African American English and Its Relation to Literacy Skills in Early Adolescence

This research examined the production and development of African American English (AAE) through early adolescence, the potential impact of vernacular dialect on the literacy acquisition of African Americans from school entry through middle school, and the youth, family, and school factors that may affect this linkage. The study built on a unique, longitudinal database collected over the past 14 years for a group of 70 African American adolescents from low- and middle-income families whose language and literacy skills, as well as family and school environments, have been progressively documented since infancy. A supplemental longitudinal sample of 70 friends of the study youth were also recruited to participate for the middle school period. The project described the longitudinal development of African American English (AAE) from school entry through middle school, the youth, family, and school factors that influence these patterns, and their impact on the acquisition of literacy of African American youth. The study addressed the social and educational implications of the most significant sociocultural variation of American English. Understanding the factors that affect the vernacular variations and literacy achievement of African American adolescents is critical for addressing the academic achievement gaps between African Americans and their non-minority peers in American society.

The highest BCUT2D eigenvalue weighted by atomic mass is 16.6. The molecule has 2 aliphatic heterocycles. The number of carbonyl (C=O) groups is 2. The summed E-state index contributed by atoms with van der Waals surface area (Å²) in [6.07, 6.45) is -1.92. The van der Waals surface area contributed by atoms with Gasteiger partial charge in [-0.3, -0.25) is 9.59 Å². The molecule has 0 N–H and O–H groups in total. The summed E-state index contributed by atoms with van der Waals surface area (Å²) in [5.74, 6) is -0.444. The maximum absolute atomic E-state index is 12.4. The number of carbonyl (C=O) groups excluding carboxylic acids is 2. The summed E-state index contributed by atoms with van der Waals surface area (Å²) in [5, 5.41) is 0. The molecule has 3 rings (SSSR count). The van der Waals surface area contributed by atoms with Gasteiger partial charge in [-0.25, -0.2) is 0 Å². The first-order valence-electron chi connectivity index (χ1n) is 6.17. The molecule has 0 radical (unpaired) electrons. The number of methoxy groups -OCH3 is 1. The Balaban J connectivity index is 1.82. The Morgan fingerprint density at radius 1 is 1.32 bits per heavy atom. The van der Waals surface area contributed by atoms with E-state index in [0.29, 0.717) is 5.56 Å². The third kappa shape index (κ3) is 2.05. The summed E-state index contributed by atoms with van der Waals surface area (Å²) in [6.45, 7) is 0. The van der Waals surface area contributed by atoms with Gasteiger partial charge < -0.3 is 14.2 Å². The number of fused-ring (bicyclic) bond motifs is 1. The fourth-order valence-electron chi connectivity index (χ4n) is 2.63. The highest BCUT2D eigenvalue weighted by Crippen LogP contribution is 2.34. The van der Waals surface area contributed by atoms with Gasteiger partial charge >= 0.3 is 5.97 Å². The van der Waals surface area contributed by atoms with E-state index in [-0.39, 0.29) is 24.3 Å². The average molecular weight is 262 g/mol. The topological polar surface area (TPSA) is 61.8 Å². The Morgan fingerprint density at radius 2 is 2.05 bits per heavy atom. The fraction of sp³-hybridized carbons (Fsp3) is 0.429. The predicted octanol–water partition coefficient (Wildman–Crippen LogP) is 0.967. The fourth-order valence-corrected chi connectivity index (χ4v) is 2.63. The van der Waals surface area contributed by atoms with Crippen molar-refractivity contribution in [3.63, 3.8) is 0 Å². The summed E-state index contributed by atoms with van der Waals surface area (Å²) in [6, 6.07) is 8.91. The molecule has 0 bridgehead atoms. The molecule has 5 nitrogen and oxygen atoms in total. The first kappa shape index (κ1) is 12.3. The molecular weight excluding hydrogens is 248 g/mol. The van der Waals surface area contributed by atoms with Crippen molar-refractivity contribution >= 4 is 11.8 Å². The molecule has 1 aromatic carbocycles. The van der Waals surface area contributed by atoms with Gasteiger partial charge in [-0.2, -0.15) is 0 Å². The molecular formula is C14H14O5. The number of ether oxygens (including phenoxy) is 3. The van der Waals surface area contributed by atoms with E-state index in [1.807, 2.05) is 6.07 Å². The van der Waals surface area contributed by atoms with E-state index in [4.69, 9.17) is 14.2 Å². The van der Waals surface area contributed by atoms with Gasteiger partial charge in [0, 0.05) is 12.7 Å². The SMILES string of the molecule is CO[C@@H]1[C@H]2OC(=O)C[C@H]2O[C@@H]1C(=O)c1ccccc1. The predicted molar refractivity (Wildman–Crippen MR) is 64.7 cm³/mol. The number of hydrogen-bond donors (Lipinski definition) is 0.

FPG Project Staff:
Funding Agency: National Science Foundation
Funding Period: 04/01/2006 - 03/31/2009
Award Amount: $386,991